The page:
An extreme vitamin c deficiency has the name scurvy with symptoms as bleeding, inflammation, muscle atrophy, increased risk of infections and death.
A lighter deficiency may be unrecognized over longer times periods. It is not comparable to scurvy, but scurvy shows what processes in the body require vitamin c to function properly.
Even at high dosages of vitamin c there are almost no negative immediate consequences recognizable2. At high oral intake digestion problems might occur, but this needs depending on the person more than 10g/day (10'000mg)1, which is about 100 times a recommended daily allowance of 100mg. This means that a short term high consumption of vitamin c seems to be unrisky.
Recommended Daily Intake (Total)
The recommended dietary allowance is at 90mg/day for males and 75mg/day for females 3.
But the human body seems to have usage for up to 400mg/day and and excretes the excess with urine4. This is an indication, that the optimal daily dosage might be higher at up to 400mg/day.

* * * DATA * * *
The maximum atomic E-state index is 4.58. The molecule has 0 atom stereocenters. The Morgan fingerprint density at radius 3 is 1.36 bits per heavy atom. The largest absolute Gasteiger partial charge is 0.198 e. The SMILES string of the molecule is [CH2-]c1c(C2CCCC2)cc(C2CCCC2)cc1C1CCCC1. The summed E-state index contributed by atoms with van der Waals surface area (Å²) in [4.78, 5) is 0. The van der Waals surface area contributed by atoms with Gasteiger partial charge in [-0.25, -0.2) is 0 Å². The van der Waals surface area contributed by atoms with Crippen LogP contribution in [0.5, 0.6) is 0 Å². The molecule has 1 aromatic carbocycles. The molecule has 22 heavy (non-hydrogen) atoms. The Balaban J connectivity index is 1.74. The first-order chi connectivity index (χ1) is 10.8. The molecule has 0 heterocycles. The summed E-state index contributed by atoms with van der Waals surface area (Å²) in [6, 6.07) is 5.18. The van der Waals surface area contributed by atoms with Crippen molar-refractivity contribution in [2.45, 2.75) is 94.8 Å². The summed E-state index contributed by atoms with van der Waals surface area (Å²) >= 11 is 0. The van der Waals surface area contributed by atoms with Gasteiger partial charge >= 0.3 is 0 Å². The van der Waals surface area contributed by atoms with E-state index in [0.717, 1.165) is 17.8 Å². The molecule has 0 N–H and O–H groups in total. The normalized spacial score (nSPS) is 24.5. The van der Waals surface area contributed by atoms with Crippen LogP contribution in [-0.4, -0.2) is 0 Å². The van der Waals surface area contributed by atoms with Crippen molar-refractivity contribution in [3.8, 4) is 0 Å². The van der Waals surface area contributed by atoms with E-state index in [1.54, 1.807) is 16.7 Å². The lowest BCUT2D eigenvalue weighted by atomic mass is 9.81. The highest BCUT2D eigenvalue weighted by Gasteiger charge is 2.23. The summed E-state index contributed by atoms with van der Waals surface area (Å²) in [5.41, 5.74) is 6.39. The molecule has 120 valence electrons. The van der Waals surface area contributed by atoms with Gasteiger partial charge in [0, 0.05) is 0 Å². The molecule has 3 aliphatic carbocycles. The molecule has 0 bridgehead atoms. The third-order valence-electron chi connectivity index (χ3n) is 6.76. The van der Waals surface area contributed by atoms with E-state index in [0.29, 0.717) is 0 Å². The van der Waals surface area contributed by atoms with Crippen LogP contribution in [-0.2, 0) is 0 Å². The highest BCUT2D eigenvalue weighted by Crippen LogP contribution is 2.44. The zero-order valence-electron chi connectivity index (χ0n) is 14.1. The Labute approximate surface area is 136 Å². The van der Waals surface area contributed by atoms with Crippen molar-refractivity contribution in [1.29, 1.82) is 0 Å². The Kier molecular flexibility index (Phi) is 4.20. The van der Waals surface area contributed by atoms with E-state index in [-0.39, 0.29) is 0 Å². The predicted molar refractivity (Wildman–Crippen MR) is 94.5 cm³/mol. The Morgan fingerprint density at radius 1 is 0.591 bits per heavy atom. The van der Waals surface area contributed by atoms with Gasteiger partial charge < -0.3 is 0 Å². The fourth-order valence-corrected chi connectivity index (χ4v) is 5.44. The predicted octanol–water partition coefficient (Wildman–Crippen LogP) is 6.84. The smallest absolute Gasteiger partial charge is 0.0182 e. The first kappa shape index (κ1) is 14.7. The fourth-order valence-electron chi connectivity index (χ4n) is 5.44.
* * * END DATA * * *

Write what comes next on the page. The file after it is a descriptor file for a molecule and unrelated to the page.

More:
The detailed recommendations by age and gender of the US Institute of Medicine can be found here.
An adequate daily intake is possible by eating fruits and vegetables. Examples with a high vitamin-C content are:
|Vitamin C per 100g|
|Spinach, fresh, cooked8||9.8mg|
|Spinach, frozen, cooked9||2.2mg|
|Apples, raw, with skin11||4.6mg|
Generally, an optimal vitamin C supply should be strived for in order to enable the body to function properly and to avoid deficiency issues. The risk of excess consumption seems to be limited for vitamin C.
If a person does not eat almost every day larger amounts of fruits and vegetables high in vitamin C, then a supplementation is useful to achieve an adequate daily intake.
A vitamin C supplement should contain between 75 - 400mg of vitamin C per day.
Vitamin C is vital and involved in many processes1.